But if there’s anyone that deserves a great deal of attention as much as Hemsworth, it’d be, no duh, Shannon as Chief Warrant Officer Hal Spencer. Has this man ever churned out a bad performance? Every scene he’s in, he almost steals. From his fierce defense of Mitch as a field Captain, his heart-breaking farewell to his family, and his celebration of Mitch telling his superiors the what-for on their strategies, he’s got some seriously great moments. Funny enough, despite being one of the best nuanced dramatic actors working today, my favorite scenes are the comedy. Most of the soldiers in this unit have never ridden horses. While half get used to it, the other half reunite with the team, and who’s at the front on horseback? Hal, looking about as miserable as a crazed McDonalds customer who didn’t get his szechuan sauce. He has to be helped off the horse, once his feet are on the ground, barely standing up, one of the guys says, “Hey, Chief, twenty bucks if you can stand up straight.” You can see Hal contemplating trying to stand to get that twenty before he says, “Keep that twenty.” I couldn’t stop laughing, he was in so much pain.

But comedy and charm are all well and good, it’s the human moments that need to be acknowledged more than anything, and this movie does that pretty well too. There’s a good scene with Mitch after his first battle, contemplating his first kills, and in comes Coffers (Geoff Stults) who tries to comfort him with knowing that if he’s bothered by it, that’s the sign that he’s still human. There’s this little kid that shadows Sgt. Ben Milo (Trevante Rhodes), that’s got some really good stuff, especially toward the end. And seriously, this might be the only role in Riggle’s career that I actually liked. That was unexpected.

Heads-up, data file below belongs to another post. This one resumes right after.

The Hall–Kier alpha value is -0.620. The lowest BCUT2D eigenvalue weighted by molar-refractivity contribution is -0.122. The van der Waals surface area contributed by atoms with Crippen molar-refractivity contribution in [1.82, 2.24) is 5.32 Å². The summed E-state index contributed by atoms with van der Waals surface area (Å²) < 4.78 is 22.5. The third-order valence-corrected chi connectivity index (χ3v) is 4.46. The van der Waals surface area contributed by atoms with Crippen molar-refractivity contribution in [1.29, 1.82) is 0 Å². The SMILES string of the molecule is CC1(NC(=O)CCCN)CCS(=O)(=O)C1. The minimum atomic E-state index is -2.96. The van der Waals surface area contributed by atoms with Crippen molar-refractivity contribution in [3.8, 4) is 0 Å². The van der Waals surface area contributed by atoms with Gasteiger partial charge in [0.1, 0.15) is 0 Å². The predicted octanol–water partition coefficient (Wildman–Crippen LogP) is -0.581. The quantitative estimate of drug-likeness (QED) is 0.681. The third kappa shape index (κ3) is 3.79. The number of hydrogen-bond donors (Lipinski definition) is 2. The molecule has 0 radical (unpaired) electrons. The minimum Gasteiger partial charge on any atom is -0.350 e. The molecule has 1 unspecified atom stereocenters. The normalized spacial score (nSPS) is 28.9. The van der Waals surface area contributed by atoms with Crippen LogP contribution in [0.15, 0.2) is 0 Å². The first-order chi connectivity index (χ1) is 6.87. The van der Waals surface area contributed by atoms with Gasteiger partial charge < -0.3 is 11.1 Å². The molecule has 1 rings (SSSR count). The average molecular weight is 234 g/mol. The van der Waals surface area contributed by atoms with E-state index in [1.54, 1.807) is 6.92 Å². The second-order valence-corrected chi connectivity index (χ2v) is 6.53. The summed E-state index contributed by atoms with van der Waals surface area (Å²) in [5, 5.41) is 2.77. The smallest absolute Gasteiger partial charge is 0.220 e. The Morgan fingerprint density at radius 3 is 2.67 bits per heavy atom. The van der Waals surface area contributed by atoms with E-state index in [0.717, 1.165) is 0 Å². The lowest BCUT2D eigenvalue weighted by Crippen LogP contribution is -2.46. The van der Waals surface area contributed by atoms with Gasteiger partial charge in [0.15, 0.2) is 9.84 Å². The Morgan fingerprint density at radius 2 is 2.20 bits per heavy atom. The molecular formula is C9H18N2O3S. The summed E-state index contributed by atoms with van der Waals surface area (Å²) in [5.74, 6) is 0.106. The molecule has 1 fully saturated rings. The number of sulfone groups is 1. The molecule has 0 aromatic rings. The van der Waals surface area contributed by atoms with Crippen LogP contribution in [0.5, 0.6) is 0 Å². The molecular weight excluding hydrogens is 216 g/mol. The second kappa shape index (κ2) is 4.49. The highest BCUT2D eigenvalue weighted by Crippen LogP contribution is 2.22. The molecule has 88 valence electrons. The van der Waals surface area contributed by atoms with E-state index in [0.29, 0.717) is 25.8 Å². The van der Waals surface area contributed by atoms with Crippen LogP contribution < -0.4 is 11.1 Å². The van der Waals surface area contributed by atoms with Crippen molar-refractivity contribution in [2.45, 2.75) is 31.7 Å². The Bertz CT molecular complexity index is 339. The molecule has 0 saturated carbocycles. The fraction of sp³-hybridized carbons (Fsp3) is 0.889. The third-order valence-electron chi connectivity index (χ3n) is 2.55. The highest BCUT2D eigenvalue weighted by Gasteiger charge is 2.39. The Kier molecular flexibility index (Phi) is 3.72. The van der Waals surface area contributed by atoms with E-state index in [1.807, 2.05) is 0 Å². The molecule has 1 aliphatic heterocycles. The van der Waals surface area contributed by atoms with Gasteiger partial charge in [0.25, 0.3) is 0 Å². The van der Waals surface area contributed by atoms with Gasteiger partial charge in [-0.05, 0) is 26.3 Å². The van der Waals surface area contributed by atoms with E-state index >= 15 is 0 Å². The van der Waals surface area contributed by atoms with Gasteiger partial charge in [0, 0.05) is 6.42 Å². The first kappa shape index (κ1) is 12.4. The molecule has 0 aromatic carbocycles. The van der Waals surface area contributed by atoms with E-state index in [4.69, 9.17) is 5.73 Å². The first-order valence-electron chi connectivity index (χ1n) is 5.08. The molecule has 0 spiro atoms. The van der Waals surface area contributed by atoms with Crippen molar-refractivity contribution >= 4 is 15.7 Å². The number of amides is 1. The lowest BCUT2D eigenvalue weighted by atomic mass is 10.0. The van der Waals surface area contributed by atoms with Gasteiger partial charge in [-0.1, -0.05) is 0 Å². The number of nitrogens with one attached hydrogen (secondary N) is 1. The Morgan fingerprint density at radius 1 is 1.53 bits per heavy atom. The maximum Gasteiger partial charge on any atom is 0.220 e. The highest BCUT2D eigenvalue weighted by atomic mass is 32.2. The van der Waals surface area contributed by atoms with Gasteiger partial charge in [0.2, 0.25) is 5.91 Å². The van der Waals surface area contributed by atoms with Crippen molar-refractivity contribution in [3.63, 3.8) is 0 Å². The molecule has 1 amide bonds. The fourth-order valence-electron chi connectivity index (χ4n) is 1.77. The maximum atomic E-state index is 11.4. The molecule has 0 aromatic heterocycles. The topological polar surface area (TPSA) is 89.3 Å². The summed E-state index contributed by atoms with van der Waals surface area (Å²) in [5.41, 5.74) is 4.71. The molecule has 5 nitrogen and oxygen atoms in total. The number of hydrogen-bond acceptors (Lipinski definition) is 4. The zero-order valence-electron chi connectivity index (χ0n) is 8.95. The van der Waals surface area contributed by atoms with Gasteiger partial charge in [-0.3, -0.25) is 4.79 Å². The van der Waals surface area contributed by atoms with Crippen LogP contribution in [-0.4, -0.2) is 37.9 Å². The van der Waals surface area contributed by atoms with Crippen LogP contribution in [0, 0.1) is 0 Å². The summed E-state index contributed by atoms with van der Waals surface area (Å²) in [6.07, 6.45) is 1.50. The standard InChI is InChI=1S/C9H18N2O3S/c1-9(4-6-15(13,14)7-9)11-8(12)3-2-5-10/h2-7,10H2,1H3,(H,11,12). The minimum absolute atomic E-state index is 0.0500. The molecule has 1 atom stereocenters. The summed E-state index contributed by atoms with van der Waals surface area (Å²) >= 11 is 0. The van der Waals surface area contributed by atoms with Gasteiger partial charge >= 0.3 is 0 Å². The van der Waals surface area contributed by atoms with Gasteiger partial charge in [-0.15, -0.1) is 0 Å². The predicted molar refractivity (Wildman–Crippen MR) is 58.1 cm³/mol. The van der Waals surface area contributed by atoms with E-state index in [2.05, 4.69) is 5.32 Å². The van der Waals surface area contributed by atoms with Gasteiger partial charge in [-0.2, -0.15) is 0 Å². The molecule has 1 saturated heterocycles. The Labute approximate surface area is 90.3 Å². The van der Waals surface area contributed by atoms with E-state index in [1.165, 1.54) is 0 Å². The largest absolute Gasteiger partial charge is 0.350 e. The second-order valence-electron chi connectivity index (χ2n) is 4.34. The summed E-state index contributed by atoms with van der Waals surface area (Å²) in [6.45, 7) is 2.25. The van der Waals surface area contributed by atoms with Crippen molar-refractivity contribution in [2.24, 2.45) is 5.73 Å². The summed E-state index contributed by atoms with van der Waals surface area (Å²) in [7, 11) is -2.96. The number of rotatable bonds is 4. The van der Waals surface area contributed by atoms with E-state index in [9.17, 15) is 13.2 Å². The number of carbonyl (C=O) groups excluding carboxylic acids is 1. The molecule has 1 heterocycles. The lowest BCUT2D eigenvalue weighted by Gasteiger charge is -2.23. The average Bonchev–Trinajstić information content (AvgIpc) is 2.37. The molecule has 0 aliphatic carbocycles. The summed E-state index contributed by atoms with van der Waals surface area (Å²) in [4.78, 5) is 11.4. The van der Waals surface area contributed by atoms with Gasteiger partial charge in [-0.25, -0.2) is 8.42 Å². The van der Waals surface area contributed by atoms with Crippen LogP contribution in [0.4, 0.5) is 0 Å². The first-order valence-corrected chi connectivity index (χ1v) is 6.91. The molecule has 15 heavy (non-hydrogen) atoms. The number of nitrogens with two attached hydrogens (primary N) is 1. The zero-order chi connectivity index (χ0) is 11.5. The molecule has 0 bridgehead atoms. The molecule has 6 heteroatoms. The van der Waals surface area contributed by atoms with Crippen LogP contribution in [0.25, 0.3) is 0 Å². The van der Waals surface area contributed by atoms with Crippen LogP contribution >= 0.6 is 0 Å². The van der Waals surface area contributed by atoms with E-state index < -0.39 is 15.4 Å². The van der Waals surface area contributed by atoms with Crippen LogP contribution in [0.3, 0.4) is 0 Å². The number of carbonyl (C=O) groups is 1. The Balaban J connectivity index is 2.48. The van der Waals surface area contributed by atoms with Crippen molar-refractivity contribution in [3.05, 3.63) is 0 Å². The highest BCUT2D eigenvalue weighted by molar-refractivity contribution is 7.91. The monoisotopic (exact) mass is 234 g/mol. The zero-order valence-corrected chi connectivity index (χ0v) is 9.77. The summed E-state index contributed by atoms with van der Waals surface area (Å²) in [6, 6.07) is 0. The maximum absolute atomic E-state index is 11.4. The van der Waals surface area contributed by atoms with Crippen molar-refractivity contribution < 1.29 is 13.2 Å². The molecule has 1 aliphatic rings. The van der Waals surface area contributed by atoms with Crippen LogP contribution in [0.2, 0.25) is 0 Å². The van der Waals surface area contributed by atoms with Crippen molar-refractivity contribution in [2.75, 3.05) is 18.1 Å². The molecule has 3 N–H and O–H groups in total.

I do, however, have one issue with the movie. It’s a brief moment and only a couple of scenes long, but it’s there and it bothers me.

So Mitch is trying to bomb the Taliban, I forget if this was the first or the second time, but after the bombing, tanks suddenly appear and it’s a result of Dostum not sharing information that he withheld from Mitch, resulting in several deaths of Dostum’s men. The obvious question is, why didn’t he share that information with Mitch? Mitch confronts the man about is, and what’s his answer? Because Mitch fights too much with his head, instead of his heart. I am not even joking. Oh, I know that he goes into a better reason later, but let’s stay in focus. What kind of horseshit is that?! These are trained soldiers, good soldiers, here to help take back control of the country that was taken over by the wrong people! How does it strategically help him get closer to victory by not letting his allies know important information, like the enemy has tanks that no one saw?! And for such a petty reason like, “You don’t fight with your heart.” Well, fuck you too, man! I really hope this was a clumsy bit of creative liberty because that seems especially stupid. Hell, even when Dostum comes out and says that there was another reason why he didn’t share that info, that reason didn’t seem much better. Nothing petty, and I won’t pretend to remember what those reasons were, but I don’t remember them being especially compelling either. This is about the only bad sequence thing about the movie that I didn’t like. Maybe someone in the military who reads this can better explain it to me and it’ll make a little more sense, but… yeah, as it stands, I stand by my words. Pretty dumb.

Overall, this film is really good. Good directing, solid writing, wonderful acting, intense action, engaging drama, it’s a damn fine watch. I recommend it in theaters at full price. I don’t think it’s movie of the year or anything, but it’s an interesting story and it’s well worth seeing. I don’t think I’d see it again in theaters, but maybe one more time when it comes out for rental and or streaming. Saddle up, lock and load, and follow the first men who punched back at terrorism.

My honest rating for 12 STRONG: 4/5

PS: Interested in knowing more details about Task Force Dagger? Well, the film is an adaptation of the book, Horse Soldiers, by Doug Stanton. Pick up your own copy at Amazon and get the full scope of what these men did.

 

click the image above to take you to Amazon

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13 Replies to “12 STRONG review”